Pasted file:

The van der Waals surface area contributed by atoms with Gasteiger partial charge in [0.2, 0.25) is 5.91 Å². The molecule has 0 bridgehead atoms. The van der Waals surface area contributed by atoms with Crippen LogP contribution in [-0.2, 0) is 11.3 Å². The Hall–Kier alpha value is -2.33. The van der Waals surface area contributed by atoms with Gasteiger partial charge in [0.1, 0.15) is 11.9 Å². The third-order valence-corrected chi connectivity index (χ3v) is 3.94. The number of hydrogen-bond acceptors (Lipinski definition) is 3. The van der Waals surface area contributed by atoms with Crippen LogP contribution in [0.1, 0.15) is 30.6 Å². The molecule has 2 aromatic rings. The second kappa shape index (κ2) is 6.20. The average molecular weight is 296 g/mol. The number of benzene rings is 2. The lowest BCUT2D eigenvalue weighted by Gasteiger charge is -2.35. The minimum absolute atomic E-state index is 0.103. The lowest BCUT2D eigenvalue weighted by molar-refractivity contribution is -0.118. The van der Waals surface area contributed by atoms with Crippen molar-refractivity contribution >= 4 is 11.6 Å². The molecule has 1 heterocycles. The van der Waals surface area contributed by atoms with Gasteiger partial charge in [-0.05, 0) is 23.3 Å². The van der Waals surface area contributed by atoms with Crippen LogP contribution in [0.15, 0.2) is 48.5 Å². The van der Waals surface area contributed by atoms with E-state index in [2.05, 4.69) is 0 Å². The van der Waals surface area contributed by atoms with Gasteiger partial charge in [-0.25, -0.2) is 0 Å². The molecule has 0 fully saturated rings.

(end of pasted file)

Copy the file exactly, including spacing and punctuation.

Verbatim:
The van der Waals surface area contributed by atoms with Gasteiger partial charge in [0.2, 0.25) is 5.91 Å². The molecule has 0 bridgehead atoms. The van der Waals surface area contributed by atoms with Crippen LogP contribution in [-0.2, 0) is 11.3 Å². The Hall–Kier alpha value is -2.33. The van der Waals surface area contributed by atoms with Gasteiger partial charge in [0.1, 0.15) is 11.9 Å². The third-order valence-corrected chi connectivity index (χ3v) is 3.94. The number of hydrogen-bond acceptors (Lipinski definition) is 3. The van der Waals surface area contributed by atoms with Crippen LogP contribution in [0.1, 0.15) is 30.6 Å². The molecule has 2 aromatic rings. The second kappa shape index (κ2) is 6.20. The average molecular weight is 296 g/mol. The number of benzene rings is 2. The lowest BCUT2D eigenvalue weighted by Gasteiger charge is -2.35. The minimum absolute atomic E-state index is 0.103. The lowest BCUT2D eigenvalue weighted by molar-refractivity contribution is -0.118. The van der Waals surface area contributed by atoms with Crippen molar-refractivity contribution >= 4 is 11.6 Å². The molecule has 1 heterocycles. The van der Waals surface area contributed by atoms with Gasteiger partial charge in [-0.05, 0) is 23.3 Å². The van der Waals surface area contributed by atoms with Crippen LogP contribution in [0.15, 0.2) is 48.5 Å². The van der Waals surface area contributed by atoms with E-state index in [2.05, 4.69) is 0 Å². The van der Waals surface area contributed by atoms with Gasteiger partial charge in [-0.25, -0.2) is 0 Å². The molecule has 0 fully saturated rings.